Given the slate of pressing systemic problems plaguing fashion, sustainability professionals may soon give creative directors a run for their money.
A Next-Gen Job Search
Amid the festering issues in fashion, a crop of young hopefuls see sustainability as the cure. “From a job-seeker standpoint, we have seen a huge increase in job seekers being vocal about wanting to work for companies that support sustainable fashion with the onset of the COVID-19 lockdowns,” according to Chris Kidd, founder of StyleCareers.com, an old-school fashion job search platform headquartered in St. Louis.
Fashion professionals can scour industry-specific positions on the site, including store-level roles. Of the numerous fashion-specific job listings, around 75 of those jobs have “sustainable” or “sustainability” in their descriptions.
In New York City alone, thousands of job opportunities pop up on career resource Indeed.com, which sports 265 fashion jobs with mention of “sustainability.” More broadly, LinkedIn boasted 884 results at the time of publication for a nongeographic search for “fashion sustainability adviser.” However, not all results may be relevant.
Companies with active postings include Free People, hiring a managerial role for sustainability and social impact in Philadelphia, and Nike Inc., hiring a sustainability operations analyst in Beaverton, Ore.
Roles are incredibly data-focused, measuring and reporting on internal and external sustainability targets while owning the ins and outs of a company’s supply chain – and how it stacks up to industry standards and frameworks.
“For the most part, sustainability seems to be a bigger issue with job seekers than employers,” according to Kidd. He believes the industry is more or less slow to react with the pandemic being an accelerant to the newfound appeal of sustainability. “Sustainability expertise comes into play with high-end luxury brands, publicly traded companies and niche (mostly direct-to-consumer) products. Sustainability is much less important for companies that cater to mass markets,” he claimed.
Regardless of actions implemented across categories, the industry is more or less aware by this point of the sustainable call-to-action. But where does a firm go for help in meeting monumental tasks, like achieving net-zero emissions?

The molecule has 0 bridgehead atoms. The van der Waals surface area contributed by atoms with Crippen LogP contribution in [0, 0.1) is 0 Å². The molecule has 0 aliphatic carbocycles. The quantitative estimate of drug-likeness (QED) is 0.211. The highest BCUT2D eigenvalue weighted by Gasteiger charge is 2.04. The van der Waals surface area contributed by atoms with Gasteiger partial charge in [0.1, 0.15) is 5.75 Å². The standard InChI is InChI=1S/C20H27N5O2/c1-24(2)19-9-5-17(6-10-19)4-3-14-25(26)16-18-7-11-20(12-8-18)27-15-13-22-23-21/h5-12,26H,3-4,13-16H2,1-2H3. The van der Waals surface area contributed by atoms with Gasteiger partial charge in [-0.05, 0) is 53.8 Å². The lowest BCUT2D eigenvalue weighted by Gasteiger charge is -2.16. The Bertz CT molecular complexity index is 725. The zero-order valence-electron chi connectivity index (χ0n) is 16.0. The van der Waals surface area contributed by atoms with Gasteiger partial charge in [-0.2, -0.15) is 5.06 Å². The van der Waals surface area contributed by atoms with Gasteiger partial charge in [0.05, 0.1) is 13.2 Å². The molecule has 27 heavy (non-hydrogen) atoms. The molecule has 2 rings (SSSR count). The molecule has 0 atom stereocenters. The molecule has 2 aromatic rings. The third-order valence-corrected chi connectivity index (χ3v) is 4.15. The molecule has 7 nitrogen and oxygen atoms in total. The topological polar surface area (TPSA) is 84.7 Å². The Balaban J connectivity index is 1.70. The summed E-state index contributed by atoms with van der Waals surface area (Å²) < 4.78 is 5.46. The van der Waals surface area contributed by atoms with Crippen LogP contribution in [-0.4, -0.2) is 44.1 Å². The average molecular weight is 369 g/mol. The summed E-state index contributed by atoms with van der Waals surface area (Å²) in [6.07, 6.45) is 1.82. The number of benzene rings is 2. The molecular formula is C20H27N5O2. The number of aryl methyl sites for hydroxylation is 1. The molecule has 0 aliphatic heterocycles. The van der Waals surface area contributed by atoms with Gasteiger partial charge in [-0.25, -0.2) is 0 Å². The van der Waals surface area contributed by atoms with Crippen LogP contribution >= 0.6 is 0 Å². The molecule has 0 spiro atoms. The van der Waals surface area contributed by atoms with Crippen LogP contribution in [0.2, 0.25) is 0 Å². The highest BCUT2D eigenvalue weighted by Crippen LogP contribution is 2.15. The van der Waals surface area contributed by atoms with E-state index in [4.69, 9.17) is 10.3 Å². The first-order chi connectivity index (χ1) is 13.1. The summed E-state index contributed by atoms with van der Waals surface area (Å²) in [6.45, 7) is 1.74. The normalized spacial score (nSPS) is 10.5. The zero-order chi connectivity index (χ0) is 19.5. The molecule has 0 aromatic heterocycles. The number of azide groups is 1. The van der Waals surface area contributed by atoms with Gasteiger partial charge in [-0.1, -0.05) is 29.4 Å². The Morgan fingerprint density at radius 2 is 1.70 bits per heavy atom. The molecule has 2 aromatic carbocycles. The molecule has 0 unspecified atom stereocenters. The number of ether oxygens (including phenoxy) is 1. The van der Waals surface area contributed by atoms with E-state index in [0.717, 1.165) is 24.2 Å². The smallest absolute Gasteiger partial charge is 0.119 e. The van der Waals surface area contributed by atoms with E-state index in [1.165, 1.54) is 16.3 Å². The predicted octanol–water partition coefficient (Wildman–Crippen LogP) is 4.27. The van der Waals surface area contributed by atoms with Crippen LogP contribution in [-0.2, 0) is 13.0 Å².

Seeking Outside Help
Citing a sharp increase in sustainability expertise over the past year, Karla Mora, founder and managing partner at Alante Capital, which consults on apparel innovation, said, “Many brands are looking for ways to more effectively get involved with sustainability and innovation [in our case] that help them reach their public sustainability targets while improving their product offering to consumers.”
A gamut of consulting firms — including Accenture, Boston Consulting Group, PWC and more — have sent consultants to fashion companies to assess gaps in innovation, sustainability reporting and supply chain mapping. For insight, Mora said Alante can charge anywhere from $20,000 to $100,000 depending on the project’s scale. The firm consults on innovation across the entire apparel life cycle, including stages of production, design and product management, sales and distribution, use, recycling and end-of-life.
Companies like footwear brand Rothy’s and outerwear purveyor Canada Goose also enlisted the help of sustainability advisers this year (including the likes of Bill Nye) — forming what they call “sustainability councils” — to advance aims, or at the very least sustainability messaging.